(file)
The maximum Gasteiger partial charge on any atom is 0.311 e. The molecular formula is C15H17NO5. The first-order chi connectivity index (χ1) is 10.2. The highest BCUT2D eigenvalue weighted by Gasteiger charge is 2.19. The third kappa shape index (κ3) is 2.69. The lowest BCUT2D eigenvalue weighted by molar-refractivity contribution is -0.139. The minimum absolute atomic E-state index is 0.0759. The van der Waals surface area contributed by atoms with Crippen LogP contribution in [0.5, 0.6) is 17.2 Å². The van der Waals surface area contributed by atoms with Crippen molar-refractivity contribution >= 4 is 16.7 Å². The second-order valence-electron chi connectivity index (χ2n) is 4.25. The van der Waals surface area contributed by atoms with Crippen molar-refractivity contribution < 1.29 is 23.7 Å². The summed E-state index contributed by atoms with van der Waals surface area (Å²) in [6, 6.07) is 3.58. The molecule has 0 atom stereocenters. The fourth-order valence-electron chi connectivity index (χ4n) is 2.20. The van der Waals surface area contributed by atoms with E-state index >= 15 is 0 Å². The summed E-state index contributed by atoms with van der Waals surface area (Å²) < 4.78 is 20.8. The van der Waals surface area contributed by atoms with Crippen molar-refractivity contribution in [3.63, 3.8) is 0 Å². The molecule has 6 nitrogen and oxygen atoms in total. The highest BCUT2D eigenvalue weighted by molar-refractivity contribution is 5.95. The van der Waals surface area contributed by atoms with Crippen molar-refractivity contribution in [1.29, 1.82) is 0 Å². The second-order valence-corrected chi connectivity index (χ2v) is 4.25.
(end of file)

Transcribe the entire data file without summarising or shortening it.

The maximum Gasteiger partial charge on any atom is 0.311 e. The molecular formula is C15H17NO5. The first-order chi connectivity index (χ1) is 10.2. The highest BCUT2D eigenvalue weighted by Gasteiger charge is 2.19. The third kappa shape index (κ3) is 2.69. The lowest BCUT2D eigenvalue weighted by molar-refractivity contribution is -0.139. The minimum absolute atomic E-state index is 0.0759. The van der Waals surface area contributed by atoms with Crippen LogP contribution in [0.5, 0.6) is 17.2 Å². The van der Waals surface area contributed by atoms with Crippen molar-refractivity contribution >= 4 is 16.7 Å². The second-order valence-electron chi connectivity index (χ2n) is 4.25. The van der Waals surface area contributed by atoms with Crippen molar-refractivity contribution < 1.29 is 23.7 Å². The summed E-state index contributed by atoms with van der Waals surface area (Å²) in [6, 6.07) is 3.58. The molecule has 0 atom stereocenters. The fourth-order valence-electron chi connectivity index (χ4n) is 2.20. The van der Waals surface area contributed by atoms with E-state index >= 15 is 0 Å². The summed E-state index contributed by atoms with van der Waals surface area (Å²) < 4.78 is 20.8. The van der Waals surface area contributed by atoms with Crippen molar-refractivity contribution in [3.63, 3.8) is 0 Å². The molecule has 6 nitrogen and oxygen atoms in total. The highest BCUT2D eigenvalue weighted by molar-refractivity contribution is 5.95. The van der Waals surface area contributed by atoms with Crippen molar-refractivity contribution in [1.29, 1.82) is 0 Å². The second-order valence-corrected chi connectivity index (χ2v) is 4.25.